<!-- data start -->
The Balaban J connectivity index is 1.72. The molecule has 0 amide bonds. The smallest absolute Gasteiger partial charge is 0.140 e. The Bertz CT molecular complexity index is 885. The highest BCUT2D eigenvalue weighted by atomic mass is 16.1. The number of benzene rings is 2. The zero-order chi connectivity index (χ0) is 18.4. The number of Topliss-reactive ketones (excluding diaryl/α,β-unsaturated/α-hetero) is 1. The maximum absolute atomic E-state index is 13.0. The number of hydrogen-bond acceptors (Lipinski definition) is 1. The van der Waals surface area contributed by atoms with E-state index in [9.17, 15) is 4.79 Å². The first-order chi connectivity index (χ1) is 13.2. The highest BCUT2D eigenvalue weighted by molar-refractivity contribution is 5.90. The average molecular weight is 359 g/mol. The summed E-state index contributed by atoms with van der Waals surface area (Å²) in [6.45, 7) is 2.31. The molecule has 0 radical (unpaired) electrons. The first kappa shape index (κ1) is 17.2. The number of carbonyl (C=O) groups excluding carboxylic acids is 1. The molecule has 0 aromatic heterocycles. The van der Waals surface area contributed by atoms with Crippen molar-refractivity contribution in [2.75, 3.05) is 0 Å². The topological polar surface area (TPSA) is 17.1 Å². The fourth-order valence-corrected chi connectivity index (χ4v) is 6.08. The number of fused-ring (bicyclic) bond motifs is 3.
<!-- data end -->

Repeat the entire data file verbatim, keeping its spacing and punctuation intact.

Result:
The Balaban J connectivity index is 1.72. The molecule has 0 amide bonds. The smallest absolute Gasteiger partial charge is 0.140 e. The Bertz CT molecular complexity index is 885. The highest BCUT2D eigenvalue weighted by atomic mass is 16.1. The number of benzene rings is 2. The zero-order chi connectivity index (χ0) is 18.4. The number of Topliss-reactive ketones (excluding diaryl/α,β-unsaturated/α-hetero) is 1. The maximum absolute atomic E-state index is 13.0. The number of hydrogen-bond acceptors (Lipinski definition) is 1. The van der Waals surface area contributed by atoms with E-state index in [9.17, 15) is 4.79 Å². The first-order chi connectivity index (χ1) is 13.2. The highest BCUT2D eigenvalue weighted by molar-refractivity contribution is 5.90. The average molecular weight is 359 g/mol. The summed E-state index contributed by atoms with van der Waals surface area (Å²) in [6.45, 7) is 2.31. The molecule has 0 radical (unpaired) electrons. The first kappa shape index (κ1) is 17.2. The number of carbonyl (C=O) groups excluding carboxylic acids is 1. The molecule has 0 aromatic heterocycles. The van der Waals surface area contributed by atoms with Crippen molar-refractivity contribution in [2.75, 3.05) is 0 Å². The topological polar surface area (TPSA) is 17.1 Å². The fourth-order valence-corrected chi connectivity index (χ4v) is 6.08. The number of fused-ring (bicyclic) bond motifs is 3.